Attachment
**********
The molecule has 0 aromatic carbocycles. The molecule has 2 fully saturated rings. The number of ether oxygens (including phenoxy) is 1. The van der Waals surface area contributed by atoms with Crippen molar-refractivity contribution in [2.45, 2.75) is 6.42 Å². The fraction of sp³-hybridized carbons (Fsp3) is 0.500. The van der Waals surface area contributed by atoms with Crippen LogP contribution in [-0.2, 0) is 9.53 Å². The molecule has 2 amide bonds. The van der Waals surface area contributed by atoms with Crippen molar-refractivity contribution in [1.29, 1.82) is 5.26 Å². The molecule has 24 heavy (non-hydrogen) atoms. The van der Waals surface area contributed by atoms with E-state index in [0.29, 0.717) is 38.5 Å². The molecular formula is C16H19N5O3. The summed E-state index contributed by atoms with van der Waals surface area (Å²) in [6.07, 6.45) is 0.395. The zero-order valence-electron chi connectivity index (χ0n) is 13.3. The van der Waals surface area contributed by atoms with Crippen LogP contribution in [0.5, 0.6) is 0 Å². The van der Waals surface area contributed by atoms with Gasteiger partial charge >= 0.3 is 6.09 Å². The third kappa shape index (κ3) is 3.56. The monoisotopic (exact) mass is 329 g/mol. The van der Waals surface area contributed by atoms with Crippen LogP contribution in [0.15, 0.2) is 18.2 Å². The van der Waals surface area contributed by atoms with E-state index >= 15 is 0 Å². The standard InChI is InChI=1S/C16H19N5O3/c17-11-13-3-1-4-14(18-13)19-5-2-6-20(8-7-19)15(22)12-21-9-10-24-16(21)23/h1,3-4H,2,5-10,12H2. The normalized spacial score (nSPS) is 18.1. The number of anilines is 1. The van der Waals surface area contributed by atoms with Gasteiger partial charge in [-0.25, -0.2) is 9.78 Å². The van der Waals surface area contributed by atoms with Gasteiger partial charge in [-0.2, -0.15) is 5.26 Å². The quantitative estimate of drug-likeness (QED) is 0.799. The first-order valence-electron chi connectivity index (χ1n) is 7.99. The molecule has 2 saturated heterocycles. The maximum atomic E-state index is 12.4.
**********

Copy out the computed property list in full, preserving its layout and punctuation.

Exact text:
The molecule has 0 aromatic carbocycles. The molecule has 2 fully saturated rings. The number of ether oxygens (including phenoxy) is 1. The van der Waals surface area contributed by atoms with Crippen molar-refractivity contribution in [2.45, 2.75) is 6.42 Å². The fraction of sp³-hybridized carbons (Fsp3) is 0.500. The van der Waals surface area contributed by atoms with Crippen LogP contribution in [-0.2, 0) is 9.53 Å². The molecule has 2 amide bonds. The van der Waals surface area contributed by atoms with Crippen molar-refractivity contribution in [1.29, 1.82) is 5.26 Å². The molecule has 24 heavy (non-hydrogen) atoms. The van der Waals surface area contributed by atoms with E-state index in [0.29, 0.717) is 38.5 Å². The molecular formula is C16H19N5O3. The summed E-state index contributed by atoms with van der Waals surface area (Å²) in [6.07, 6.45) is 0.395. The zero-order valence-electron chi connectivity index (χ0n) is 13.3. The van der Waals surface area contributed by atoms with Crippen LogP contribution in [0.5, 0.6) is 0 Å². The van der Waals surface area contributed by atoms with Gasteiger partial charge >= 0.3 is 6.09 Å². The third kappa shape index (κ3) is 3.56. The monoisotopic (exact) mass is 329 g/mol. The van der Waals surface area contributed by atoms with Crippen LogP contribution in [0.15, 0.2) is 18.2 Å². The van der Waals surface area contributed by atoms with E-state index >= 15 is 0 Å². The standard InChI is InChI=1S/C16H19N5O3/c17-11-13-3-1-4-14(18-13)19-5-2-6-20(8-7-19)15(22)12-21-9-10-24-16(21)23/h1,3-4H,2,5-10,12H2. The normalized spacial score (nSPS) is 18.1. The number of anilines is 1. The van der Waals surface area contributed by atoms with Gasteiger partial charge in [-0.25, -0.2) is 9.78 Å². The van der Waals surface area contributed by atoms with Gasteiger partial charge in [-0.2, -0.15) is 5.26 Å². The quantitative estimate of drug-likeness (QED) is 0.799. The first-order valence-electron chi connectivity index (χ1n) is 7.99. The molecule has 2 saturated heterocycles. The maximum atomic E-state index is 12.4.